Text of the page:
When Hebrews was written, the newly converted Jew to the Way encountered persecution from the established religion and culture similar to what we experience.
Even as Hebrews prepared the first century church for persecution, so it is also relevant to today's church as it faces an increasing assault on God's law.
Hebrews was written to fulfill several needs of the first-century church. One of the most critical was to explain God's opening of eternal life to the Gentiles.
The conversion of Cornelius is nearly as pivotal as the original Pentecost because the Gentiles are given the same portal of salvation offered to Israel.
Parts of God's law are not presently required, yet not 'done away." Paul took a vow that required animal sacrifice. Ezekiel 34-48 shows the sacrificial law observed.
Paul's insistence that a relationship with God could not be established by keeping the law did not lead to the conclusion that the law had been done away.
Early converts from Judaism claimed to accept the Law but had difficulty accepting the Lawgiver. Today, many claim to accept Christ, but will not accept His Law.
Paul established his identity and credentials as a Jew in order to build a foundation from which to provide a logical defense of his 'apostasy'.
Paul demonstrated inner peace during turmoil, showing consistency in times of instability and faith in God during persecution, fulfilling the role God gave him.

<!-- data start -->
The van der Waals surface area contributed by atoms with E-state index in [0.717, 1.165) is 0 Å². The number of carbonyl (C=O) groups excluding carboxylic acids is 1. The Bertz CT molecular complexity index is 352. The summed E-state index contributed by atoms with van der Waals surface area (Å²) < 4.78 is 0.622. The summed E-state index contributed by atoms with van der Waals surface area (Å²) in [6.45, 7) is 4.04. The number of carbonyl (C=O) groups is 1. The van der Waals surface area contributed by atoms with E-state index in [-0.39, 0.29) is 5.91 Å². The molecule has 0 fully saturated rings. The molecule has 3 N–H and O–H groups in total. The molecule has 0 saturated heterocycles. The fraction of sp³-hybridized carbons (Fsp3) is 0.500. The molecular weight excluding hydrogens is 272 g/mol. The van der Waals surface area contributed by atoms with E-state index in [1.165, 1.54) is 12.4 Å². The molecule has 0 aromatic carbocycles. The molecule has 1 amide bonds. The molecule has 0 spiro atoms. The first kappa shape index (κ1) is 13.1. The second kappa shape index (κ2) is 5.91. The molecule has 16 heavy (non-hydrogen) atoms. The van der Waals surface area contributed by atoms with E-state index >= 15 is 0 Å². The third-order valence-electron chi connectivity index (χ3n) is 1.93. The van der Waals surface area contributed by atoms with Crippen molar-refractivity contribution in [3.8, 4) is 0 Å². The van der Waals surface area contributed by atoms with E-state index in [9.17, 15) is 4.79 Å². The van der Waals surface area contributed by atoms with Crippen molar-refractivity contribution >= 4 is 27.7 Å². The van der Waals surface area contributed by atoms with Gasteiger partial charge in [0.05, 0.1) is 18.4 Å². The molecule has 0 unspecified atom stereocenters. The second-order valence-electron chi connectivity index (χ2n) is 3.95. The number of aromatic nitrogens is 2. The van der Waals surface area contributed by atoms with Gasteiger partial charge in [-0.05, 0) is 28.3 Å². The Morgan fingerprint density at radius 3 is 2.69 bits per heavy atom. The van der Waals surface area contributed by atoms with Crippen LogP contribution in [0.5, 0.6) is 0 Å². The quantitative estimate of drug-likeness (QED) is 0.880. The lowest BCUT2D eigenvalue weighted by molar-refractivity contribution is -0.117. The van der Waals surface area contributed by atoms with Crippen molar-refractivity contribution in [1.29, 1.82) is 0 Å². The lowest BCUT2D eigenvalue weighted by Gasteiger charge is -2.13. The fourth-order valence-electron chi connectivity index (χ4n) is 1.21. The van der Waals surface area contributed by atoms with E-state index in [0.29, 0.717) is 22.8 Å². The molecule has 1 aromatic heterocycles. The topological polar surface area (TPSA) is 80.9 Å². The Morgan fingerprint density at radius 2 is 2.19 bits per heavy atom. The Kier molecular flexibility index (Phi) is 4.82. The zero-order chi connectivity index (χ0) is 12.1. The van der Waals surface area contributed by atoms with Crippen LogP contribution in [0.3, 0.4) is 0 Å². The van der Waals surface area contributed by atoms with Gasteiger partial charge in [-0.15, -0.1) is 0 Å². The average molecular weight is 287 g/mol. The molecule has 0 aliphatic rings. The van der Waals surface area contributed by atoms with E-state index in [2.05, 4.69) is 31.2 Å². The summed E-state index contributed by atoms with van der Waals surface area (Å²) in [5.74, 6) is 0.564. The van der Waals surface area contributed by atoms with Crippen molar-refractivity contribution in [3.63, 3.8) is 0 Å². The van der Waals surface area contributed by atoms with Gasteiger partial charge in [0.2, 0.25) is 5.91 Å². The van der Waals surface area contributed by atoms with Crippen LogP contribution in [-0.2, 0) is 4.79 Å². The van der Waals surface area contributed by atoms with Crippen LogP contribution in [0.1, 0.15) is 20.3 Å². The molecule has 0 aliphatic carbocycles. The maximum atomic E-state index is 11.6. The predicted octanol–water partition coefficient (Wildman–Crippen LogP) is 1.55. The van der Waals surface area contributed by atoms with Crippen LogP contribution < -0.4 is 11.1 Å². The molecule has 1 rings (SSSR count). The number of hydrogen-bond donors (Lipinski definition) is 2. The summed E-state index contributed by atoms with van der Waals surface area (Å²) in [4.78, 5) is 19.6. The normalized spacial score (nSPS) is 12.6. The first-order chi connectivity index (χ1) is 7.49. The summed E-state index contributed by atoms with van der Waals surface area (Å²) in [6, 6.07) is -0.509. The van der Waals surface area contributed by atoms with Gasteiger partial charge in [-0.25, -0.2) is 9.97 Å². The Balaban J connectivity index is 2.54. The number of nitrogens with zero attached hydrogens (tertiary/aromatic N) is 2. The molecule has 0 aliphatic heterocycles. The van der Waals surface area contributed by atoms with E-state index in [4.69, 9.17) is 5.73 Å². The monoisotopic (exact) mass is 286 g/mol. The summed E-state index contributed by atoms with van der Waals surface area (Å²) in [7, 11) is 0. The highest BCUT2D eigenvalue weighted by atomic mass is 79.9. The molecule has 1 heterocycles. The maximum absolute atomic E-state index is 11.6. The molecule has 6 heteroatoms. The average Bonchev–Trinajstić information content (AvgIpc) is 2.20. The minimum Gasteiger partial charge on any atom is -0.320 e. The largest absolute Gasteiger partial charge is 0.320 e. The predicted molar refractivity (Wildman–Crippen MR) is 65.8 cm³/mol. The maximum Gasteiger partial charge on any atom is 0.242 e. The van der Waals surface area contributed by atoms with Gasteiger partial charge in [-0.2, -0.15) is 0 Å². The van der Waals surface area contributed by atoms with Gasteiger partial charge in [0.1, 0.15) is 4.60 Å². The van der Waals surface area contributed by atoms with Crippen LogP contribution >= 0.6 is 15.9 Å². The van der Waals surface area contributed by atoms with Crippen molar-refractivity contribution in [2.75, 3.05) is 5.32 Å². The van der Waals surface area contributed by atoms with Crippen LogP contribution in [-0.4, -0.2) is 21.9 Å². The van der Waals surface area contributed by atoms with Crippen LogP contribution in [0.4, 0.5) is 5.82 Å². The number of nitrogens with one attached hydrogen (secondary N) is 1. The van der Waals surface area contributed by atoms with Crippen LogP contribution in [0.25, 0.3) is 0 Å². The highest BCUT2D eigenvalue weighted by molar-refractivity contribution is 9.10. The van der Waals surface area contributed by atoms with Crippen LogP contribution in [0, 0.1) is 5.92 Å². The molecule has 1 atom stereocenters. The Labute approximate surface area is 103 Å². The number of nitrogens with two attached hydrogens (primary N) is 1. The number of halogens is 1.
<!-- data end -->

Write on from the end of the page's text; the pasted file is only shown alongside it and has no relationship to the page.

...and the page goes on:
God made the gospel available to the Gentiles to provoke Israel to jealousy. The key to breaking down the enmity and animosity is to put on Christ.
The Acts 15 decision did not do away with God's law, but solved the question of circumcision and the misconception that it was a recipe for salvation.
Circumcision was the sign God gave Abraham indicating that his descendants would ascend to greatness, acquiring physical and spiritual blessings.
Circumcision is a token, sign, or seal that one was the heir of Abraham. No physical sign has the power to transfer righteousness to the doer.
The people of Lystra and Derbe mistake Paul for Hermes and Barnabas for Zeus. When Paul convinces the crowds that he and Barnabas are not gods, they are rejected.
Jesus Christ was not just an extraordinary man, but also possessed the massive intellect needed to create, design and implementing all manner of life—He was God.
Even though the evidence from creation is overwhelming, people deliberately want to disregard it because accepting it would require submitting to His will.